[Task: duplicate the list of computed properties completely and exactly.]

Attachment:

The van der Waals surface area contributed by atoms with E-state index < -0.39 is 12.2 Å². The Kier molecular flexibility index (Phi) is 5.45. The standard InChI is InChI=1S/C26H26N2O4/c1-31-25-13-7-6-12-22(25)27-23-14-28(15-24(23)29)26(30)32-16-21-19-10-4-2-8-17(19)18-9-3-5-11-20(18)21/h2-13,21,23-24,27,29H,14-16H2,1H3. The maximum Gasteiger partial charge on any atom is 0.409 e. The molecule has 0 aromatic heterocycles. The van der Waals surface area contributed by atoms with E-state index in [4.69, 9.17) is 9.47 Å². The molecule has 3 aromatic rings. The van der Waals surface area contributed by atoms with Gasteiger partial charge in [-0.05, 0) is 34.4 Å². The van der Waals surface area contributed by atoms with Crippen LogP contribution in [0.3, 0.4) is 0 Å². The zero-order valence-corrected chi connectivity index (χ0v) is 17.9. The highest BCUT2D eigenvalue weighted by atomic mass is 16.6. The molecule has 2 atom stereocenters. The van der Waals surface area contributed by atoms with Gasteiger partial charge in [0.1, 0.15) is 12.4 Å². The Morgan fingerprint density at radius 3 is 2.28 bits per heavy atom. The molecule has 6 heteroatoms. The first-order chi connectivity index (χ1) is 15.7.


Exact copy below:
The van der Waals surface area contributed by atoms with E-state index < -0.39 is 12.2 Å². The Kier molecular flexibility index (Phi) is 5.45. The standard InChI is InChI=1S/C26H26N2O4/c1-31-25-13-7-6-12-22(25)27-23-14-28(15-24(23)29)26(30)32-16-21-19-10-4-2-8-17(19)18-9-3-5-11-20(18)21/h2-13,21,23-24,27,29H,14-16H2,1H3. The maximum Gasteiger partial charge on any atom is 0.409 e. The molecule has 0 aromatic heterocycles. The van der Waals surface area contributed by atoms with E-state index in [4.69, 9.17) is 9.47 Å². The molecule has 3 aromatic rings. The van der Waals surface area contributed by atoms with Gasteiger partial charge in [-0.05, 0) is 34.4 Å². The van der Waals surface area contributed by atoms with Crippen LogP contribution in [0.3, 0.4) is 0 Å². The zero-order valence-corrected chi connectivity index (χ0v) is 17.9. The highest BCUT2D eigenvalue weighted by atomic mass is 16.6. The molecule has 2 atom stereocenters. The van der Waals surface area contributed by atoms with Gasteiger partial charge in [0.1, 0.15) is 12.4 Å². The Morgan fingerprint density at radius 3 is 2.28 bits per heavy atom. The molecule has 6 heteroatoms. The first-order chi connectivity index (χ1) is 15.7.